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    MOFT: Episode 2 (The Flip Mino Video Camera)

    So I still happen to be digging Geo Challenge - I don't even want to think about all the hours I've spent on Facebook Playfish games this year. I think they somehow figured out how to put crack cocaine in their code and time-capsule release it over the wires on the Interweb and through the speakers on my computer. I think in some states, Playfish and I would be common law married about now.

    But My One Favorite Thing this week (or at least my My One Other Favorite Thing - the much more enjoyable-to-pronounce MOOFT) is the Flip Mino video camera. What a clever little device. I've been using it a ton on my trip home, including capturing the touching moment when my girlfriend and i first surprised my parents, as well as the night when I hung out with some old high school friends and their kids. The Mino was made for those types of events - short experiences when you either don't want to lug around a more substantial or expensive video camera or when you want to be somewhat surreptitious that you're taping things.

    I bought the video camera on Amazon after much hesitation for about $140. I thought it could come in handy, but I wondered if I would use it enough to justify the expense. I must say that I think I made a wise purchase. In the past month, I've filmed parts of two birthday parties, a poker game, a football game, a bunch of scenes of my dog being super cute, and various other notable events. I love the fact I'm building a collection of memories that I will be able to watch in the future.

    The Mino feels good to hold in the hand, and operating the device, especially the responsive touch-sensitive control panel, is both easy and enjoyable. It holds an hour of video and the battery lasts a very long time. It has a nifty USB plug attached (but normally hidden) which charges the device when connected to a computer as well as launches a software program that allows you to save and work with your clips.

    The video imaging software is basic but relatively easy to use (though certainly not as seamless or genius a piece of software as ITunes). You can share videos with others via private email or by uploading (compressed versions) to public Web sites. You can edit videos for length and also make very simple movie mixes with the free version of the software, but for more indepth options you'll have to upgrade to the rather costly premium version (which I think is sheer nonsense - Pure Digital, the makers of the Mino, ought to realize that software differentiation and functionality will be key if they are to be anything more than a flash in the pan).

    As far as other suggested improvements, I'd like a bigger LCD screen in the front (or better yet, a small screen on back with the lens so you can see what you're filming when you're pointing the camera at yourself). A headphone jack on the device would be convenient for playback. Also, I'd like a way to customize the length of the auto shut-off option as several times I've attempted to capture a fleeting moment only to realize the device powered down. I also wish it had a better zoom functionality (limited digital zoom is all that's there).

    Technically the video and audio is pretty darn good, more than sufficient for Web viewing, and ok for TV as well, which you can do with an included cable. My device isn't high def, tho they just came out with a new Flip camera that is HD (it's more expensive and a bit bigger and heavier, and taking a bunch of HD videos would quickly eat up a lot of space on a hard drive).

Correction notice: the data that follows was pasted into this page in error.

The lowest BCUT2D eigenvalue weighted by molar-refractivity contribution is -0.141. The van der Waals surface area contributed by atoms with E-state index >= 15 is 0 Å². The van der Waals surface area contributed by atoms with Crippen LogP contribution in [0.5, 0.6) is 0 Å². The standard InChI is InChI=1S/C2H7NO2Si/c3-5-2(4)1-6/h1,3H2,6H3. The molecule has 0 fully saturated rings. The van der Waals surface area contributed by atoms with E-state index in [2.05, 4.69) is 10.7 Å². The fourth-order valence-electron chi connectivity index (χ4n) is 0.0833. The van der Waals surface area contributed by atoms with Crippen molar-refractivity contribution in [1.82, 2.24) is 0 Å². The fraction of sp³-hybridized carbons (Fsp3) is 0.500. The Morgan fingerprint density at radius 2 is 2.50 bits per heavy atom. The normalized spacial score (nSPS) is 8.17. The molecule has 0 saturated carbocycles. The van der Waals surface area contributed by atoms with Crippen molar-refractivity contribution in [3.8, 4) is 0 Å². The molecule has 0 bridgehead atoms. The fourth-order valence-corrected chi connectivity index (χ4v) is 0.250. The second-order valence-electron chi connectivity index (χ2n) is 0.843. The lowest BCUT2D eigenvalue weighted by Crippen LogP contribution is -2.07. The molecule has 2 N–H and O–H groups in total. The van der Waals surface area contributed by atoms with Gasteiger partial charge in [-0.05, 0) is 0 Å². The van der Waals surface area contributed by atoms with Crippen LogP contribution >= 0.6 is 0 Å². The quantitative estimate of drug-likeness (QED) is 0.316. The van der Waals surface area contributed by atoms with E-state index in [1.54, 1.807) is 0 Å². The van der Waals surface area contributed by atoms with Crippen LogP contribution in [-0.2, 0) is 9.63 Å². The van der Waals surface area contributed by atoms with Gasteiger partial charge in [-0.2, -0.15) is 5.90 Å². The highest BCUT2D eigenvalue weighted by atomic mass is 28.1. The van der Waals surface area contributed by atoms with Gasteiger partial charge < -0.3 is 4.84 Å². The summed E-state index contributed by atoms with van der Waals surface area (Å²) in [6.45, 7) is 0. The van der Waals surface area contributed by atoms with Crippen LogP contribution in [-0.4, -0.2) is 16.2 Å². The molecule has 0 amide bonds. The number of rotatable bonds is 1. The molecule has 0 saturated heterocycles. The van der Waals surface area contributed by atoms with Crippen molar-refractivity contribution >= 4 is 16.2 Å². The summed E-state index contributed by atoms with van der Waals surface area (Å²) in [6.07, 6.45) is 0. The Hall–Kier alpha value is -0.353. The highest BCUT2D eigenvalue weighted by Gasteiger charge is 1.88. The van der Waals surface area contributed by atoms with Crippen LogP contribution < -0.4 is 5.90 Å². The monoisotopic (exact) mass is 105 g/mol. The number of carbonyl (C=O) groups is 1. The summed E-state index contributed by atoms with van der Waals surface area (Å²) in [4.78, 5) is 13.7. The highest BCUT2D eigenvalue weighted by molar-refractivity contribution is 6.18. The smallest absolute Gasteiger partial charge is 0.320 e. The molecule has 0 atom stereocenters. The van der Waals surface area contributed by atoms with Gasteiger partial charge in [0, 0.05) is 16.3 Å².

Obviously, a lot of digital cameras and even mobile phones take video but the simplicity and features of the Mino make it a compelling stand-alone product. Right now, Apple can't even do pictures well with its iPhone, but I'm sure eventually they'll find a way to effectively converge video functionality so that the Mino becomes obsolete.

    In the meantime, however, I highly recommend anyone interested in a portable, fun, easy-to-use, fairly inexpensive video camera that is perfect for taking short video clips and then sharing them on the Web with others take a look at the Mino.


    I finally tried that Geo Challenge game (I know, off-topic....) And I think I figured out the secret: they design it so you can learn the game. You get faster as you memorize the country shapes that they use, which are a little stylized, that sort of thing.

    I just tried it too. (Nice work by the way.) And I agree that it's a memorization game. That was somehow disappointing to me. Anyone who plays it enough (and has quick fingers), should be able to master it. But maybe I'm just poo-pooing it because I'm nowhere near Deadman's score after playing it a few times.

    the past is gone but something might be found to take its place, hey jealousy, hey jealousy, hey jealousy, hey jealousy.

    so mr. poo-poo, of course the game is mostly a memorization game - isn't that what geography is?? the point is my geographic knowledge has expanded tenfold from playing the game.  also, who has the biggest brain and word challenge - two other addictive playfish games - most certainly aren't memorization games, and i also rock at those. i am a playfish genius. bow before me.


    I will never bow before anyone who quotes gin blossoms at me. But I'll try biggest brain when I get a chance. Glad that you're learning your geography. I know flags better than I did and feel much enlightened for it.

    The older Flip, the Ultra, is great underwater, too. (About $35 for the underwater case).  You can see it in action in an episode of a video series my partner produces, called Orwell Was An Optimist.  The underwater Flip comes near the end of the video, about 6 minutes in:

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